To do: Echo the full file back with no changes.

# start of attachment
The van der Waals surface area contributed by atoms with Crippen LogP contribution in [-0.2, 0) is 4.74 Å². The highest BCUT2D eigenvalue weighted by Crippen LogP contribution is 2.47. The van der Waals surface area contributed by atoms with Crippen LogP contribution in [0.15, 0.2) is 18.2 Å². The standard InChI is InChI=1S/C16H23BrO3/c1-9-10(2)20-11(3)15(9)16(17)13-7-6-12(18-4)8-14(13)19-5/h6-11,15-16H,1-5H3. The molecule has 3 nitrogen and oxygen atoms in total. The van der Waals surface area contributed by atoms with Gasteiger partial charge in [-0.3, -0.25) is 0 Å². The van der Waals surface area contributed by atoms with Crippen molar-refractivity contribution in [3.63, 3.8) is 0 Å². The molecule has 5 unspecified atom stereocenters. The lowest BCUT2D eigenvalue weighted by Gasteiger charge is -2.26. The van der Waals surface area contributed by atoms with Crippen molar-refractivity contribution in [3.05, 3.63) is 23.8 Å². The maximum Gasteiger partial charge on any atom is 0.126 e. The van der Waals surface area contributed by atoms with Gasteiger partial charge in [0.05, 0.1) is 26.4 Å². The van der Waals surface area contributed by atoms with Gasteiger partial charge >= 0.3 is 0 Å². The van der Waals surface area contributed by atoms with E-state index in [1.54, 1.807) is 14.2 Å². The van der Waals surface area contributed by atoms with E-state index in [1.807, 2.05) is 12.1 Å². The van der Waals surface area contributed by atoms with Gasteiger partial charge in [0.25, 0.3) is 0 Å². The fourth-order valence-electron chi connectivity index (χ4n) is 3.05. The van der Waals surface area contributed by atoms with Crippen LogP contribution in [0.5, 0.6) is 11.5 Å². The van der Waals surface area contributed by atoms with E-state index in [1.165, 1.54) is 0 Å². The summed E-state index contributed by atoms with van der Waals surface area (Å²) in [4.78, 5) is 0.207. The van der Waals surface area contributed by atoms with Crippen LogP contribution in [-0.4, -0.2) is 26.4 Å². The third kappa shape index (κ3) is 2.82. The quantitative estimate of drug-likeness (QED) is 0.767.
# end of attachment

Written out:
The van der Waals surface area contributed by atoms with Crippen LogP contribution in [-0.2, 0) is 4.74 Å². The highest BCUT2D eigenvalue weighted by Crippen LogP contribution is 2.47. The van der Waals surface area contributed by atoms with Crippen LogP contribution in [0.15, 0.2) is 18.2 Å². The standard InChI is InChI=1S/C16H23BrO3/c1-9-10(2)20-11(3)15(9)16(17)13-7-6-12(18-4)8-14(13)19-5/h6-11,15-16H,1-5H3. The molecule has 3 nitrogen and oxygen atoms in total. The van der Waals surface area contributed by atoms with Gasteiger partial charge in [-0.3, -0.25) is 0 Å². The van der Waals surface area contributed by atoms with Crippen molar-refractivity contribution in [3.63, 3.8) is 0 Å². The molecule has 5 unspecified atom stereocenters. The lowest BCUT2D eigenvalue weighted by Gasteiger charge is -2.26. The van der Waals surface area contributed by atoms with Crippen molar-refractivity contribution in [3.05, 3.63) is 23.8 Å². The maximum Gasteiger partial charge on any atom is 0.126 e. The van der Waals surface area contributed by atoms with Gasteiger partial charge in [0.05, 0.1) is 26.4 Å². The van der Waals surface area contributed by atoms with Gasteiger partial charge >= 0.3 is 0 Å². The van der Waals surface area contributed by atoms with E-state index in [1.54, 1.807) is 14.2 Å². The van der Waals surface area contributed by atoms with E-state index in [1.807, 2.05) is 12.1 Å². The van der Waals surface area contributed by atoms with Gasteiger partial charge in [0.25, 0.3) is 0 Å². The fourth-order valence-electron chi connectivity index (χ4n) is 3.05. The van der Waals surface area contributed by atoms with Crippen LogP contribution in [0.5, 0.6) is 11.5 Å². The van der Waals surface area contributed by atoms with E-state index in [1.165, 1.54) is 0 Å². The summed E-state index contributed by atoms with van der Waals surface area (Å²) in [4.78, 5) is 0.207. The van der Waals surface area contributed by atoms with Crippen LogP contribution in [-0.4, -0.2) is 26.4 Å². The third kappa shape index (κ3) is 2.82. The quantitative estimate of drug-likeness (QED) is 0.767.